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Men’s Health

From birth, men get societal messages about 'how to be a man.' While some are positive, others take a toll on good health. Expectations about toughness and hiding pain can lead men to deny health problems and keep them from seeking medical help.

Research indicates that men who accept traditional attitudes about masculinity are less likely to engage in healthy behaviors. College men also have consistently higher rates of risky behavior than their female counterparts, including:

  • unsafe driving, including driving after drinking;
  • dietary supplement use;
  • smoking;
  • alcohol and drug use;
  • carrying weapons;
  • fighting; and
  • riskier sexual practices, including sex under the influence of alcohol or other drugs.

To make matters worse, college men's health-promoting behaviors have been found to decrease over time, while those of college women increase.

Tips for better health

Taking better care of yourself can start with these simple tips, adapted from the U.S. Centers for Disease Control:

Eat healthy
Eating five or more servings of fruits and vegetables a day and less saturated fat can help improve your health and may reduce the risk of cancer and other chronic diseases. Have a balanced diet, and watch how much you eat.

Maintain a healthy weight
Obesity is at an all time high in the United States, and the epidemic may be getting worse. Those who are overweight or obese have increased risks for diseases and conditions such as diabetes, high blood pressure, heart disease, and stroke.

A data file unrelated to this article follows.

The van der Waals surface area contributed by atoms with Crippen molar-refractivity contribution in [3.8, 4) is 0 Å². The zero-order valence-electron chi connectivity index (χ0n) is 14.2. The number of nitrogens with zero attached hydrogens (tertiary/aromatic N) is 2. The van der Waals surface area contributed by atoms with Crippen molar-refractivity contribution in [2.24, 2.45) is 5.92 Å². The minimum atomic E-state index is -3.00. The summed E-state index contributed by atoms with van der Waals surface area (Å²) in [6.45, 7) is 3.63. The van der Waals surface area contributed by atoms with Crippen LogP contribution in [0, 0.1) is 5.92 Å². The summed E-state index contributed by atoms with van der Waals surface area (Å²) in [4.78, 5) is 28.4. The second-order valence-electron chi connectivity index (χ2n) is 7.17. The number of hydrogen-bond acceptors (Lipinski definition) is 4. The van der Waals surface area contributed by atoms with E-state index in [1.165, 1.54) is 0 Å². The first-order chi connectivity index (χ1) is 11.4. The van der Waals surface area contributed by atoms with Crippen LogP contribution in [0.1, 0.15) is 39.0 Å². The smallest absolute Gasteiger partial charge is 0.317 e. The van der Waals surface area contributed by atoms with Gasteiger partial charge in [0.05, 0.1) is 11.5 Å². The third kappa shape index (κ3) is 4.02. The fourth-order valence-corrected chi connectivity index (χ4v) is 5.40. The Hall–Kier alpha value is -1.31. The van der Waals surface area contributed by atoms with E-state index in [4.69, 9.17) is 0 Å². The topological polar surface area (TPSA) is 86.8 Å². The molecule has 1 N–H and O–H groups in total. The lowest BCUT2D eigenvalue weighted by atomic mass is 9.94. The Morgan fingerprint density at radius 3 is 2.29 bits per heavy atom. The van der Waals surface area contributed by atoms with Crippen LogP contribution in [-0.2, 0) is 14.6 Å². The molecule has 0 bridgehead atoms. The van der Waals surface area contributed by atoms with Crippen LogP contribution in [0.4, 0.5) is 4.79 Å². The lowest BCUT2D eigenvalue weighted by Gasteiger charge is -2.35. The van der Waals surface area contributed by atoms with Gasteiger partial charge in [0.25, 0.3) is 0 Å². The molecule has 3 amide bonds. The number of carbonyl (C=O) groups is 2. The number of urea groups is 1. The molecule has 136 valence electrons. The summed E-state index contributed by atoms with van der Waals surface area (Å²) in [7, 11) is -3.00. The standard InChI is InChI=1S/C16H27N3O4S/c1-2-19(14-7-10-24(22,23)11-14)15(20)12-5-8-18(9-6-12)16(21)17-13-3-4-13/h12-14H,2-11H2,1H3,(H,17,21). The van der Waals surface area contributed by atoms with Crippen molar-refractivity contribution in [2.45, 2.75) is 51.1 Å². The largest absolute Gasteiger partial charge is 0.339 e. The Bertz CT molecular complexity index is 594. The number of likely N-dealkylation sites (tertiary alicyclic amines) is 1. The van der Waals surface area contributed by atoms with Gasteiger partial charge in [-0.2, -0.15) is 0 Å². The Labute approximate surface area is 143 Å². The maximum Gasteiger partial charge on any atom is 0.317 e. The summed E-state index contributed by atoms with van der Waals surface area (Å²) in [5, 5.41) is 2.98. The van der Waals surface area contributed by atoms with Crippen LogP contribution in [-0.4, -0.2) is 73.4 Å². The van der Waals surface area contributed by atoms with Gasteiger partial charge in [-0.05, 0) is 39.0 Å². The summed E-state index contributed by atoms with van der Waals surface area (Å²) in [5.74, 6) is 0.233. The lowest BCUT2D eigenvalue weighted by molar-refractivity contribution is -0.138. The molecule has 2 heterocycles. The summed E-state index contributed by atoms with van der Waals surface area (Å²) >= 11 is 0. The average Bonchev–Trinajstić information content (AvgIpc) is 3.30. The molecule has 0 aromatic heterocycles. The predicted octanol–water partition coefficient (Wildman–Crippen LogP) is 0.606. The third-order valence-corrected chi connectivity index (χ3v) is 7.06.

Get moving
More than 50 percent of American men and women don’t get enough physical activity to provide health benefits. For adults, 30 minutes of moderate physical activity on most, preferably all, days of the week is recommended. It doesn’t take a lot of time or money, but it does take commitment. Start slowly, work up to a satisfactory level, and don’t overdo it.

Be smoke-free
Health concerns associated with smoking include cancer and lung disease. Second-hand smoke – smoke that you inhale when others smoke – also affects your health. If you smoke, quit today! For help, check out UHS’ tobacco cessation program. Call Health Education, 577-5181, to learn more.

Get routine exams and screenings
Based on your age, health history, lifestyle, and other important issues, you and your health care provider can determine how often you need to be examined and screened for certain diseases and conditions. These include high blood pressure, high cholesterol, diabetes, sexually transmitted diseases, and cancers of the skin, prostate, and colon. When problems are found early, your chances for treatment and cure are better. Routine exams and screenings can help save lives.

Get vaccinations
They’re not just for kids. Adults need them too. Some vaccinations are for everyone. Others are recommended if you work in certain jobs, have certain lifestyles, travel to certain places, or have certain health conditions. Protect yourself from illness and disease by keeping up with your vaccinations.

Manage stress
What’s your stress level today? Protect your mental and physical health by engaging in activities that help you manage your stress.

Know yourself and your risks
Your parents and ancestors help determine some of who you are. Your habits, environment and lifestyle also help to define your health and your risks. Being healthy means doing some homework, knowing yourself, and knowing what’s best for you.

Protect yourself
What comes to mind when you think about safety and protecting yourself? Is it fastening seat belts, applying sunscreen, wearing helmets, or having smoke detectors? It’s all of these and more. It’s everything from washing your hands to watching your relationships. Take steps to protect yourself and others wherever you are.

Be good to yourself
Health is not merely the absence of disease; it’s a lifestyle. Whether it’s getting enough sleep, relaxing after a stressful day, or enjoying a hobby, it’s important to take time to be good to yourself.

What does it mean to 'be a man'?

Find out with Phallacies, a men's health dialogue and theater program based at UHS' Center for Health Promotion.

Learn more - contact Tom Schiff, Ed.D.,, or (413) 577-5133.